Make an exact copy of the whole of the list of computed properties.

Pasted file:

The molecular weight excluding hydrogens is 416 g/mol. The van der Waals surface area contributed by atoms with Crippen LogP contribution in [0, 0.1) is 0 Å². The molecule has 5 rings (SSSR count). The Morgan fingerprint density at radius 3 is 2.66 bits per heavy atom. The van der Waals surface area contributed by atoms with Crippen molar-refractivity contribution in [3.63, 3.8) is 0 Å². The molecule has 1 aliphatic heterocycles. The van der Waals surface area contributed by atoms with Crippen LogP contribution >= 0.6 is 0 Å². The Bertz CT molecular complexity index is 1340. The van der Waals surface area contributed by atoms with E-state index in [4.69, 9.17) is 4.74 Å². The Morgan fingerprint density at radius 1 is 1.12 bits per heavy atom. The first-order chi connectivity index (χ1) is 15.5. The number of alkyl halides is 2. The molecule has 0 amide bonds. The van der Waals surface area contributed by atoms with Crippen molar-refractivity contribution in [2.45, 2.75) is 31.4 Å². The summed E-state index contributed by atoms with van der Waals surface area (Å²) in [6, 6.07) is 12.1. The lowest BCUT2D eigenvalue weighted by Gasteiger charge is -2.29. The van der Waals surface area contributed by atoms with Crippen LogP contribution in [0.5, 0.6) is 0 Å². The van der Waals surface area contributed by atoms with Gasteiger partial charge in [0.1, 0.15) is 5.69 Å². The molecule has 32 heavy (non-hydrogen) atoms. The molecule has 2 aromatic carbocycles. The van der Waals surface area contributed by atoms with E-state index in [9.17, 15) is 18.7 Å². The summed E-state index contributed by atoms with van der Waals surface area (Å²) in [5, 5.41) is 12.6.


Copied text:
The molecular weight excluding hydrogens is 416 g/mol. The van der Waals surface area contributed by atoms with Crippen LogP contribution in [0, 0.1) is 0 Å². The molecule has 5 rings (SSSR count). The Morgan fingerprint density at radius 3 is 2.66 bits per heavy atom. The van der Waals surface area contributed by atoms with Crippen molar-refractivity contribution in [3.63, 3.8) is 0 Å². The molecule has 1 aliphatic heterocycles. The van der Waals surface area contributed by atoms with Crippen LogP contribution >= 0.6 is 0 Å². The Bertz CT molecular complexity index is 1340. The van der Waals surface area contributed by atoms with E-state index in [4.69, 9.17) is 4.74 Å². The Morgan fingerprint density at radius 1 is 1.12 bits per heavy atom. The first-order chi connectivity index (χ1) is 15.5. The number of alkyl halides is 2. The molecule has 0 amide bonds. The van der Waals surface area contributed by atoms with Crippen molar-refractivity contribution in [2.45, 2.75) is 31.4 Å². The summed E-state index contributed by atoms with van der Waals surface area (Å²) in [6, 6.07) is 12.1. The lowest BCUT2D eigenvalue weighted by Gasteiger charge is -2.29. The van der Waals surface area contributed by atoms with Crippen LogP contribution in [0.5, 0.6) is 0 Å². The van der Waals surface area contributed by atoms with Gasteiger partial charge in [0.1, 0.15) is 5.69 Å². The molecule has 32 heavy (non-hydrogen) atoms. The molecule has 2 aromatic carbocycles. The van der Waals surface area contributed by atoms with E-state index in [9.17, 15) is 18.7 Å². The summed E-state index contributed by atoms with van der Waals surface area (Å²) in [5, 5.41) is 12.6.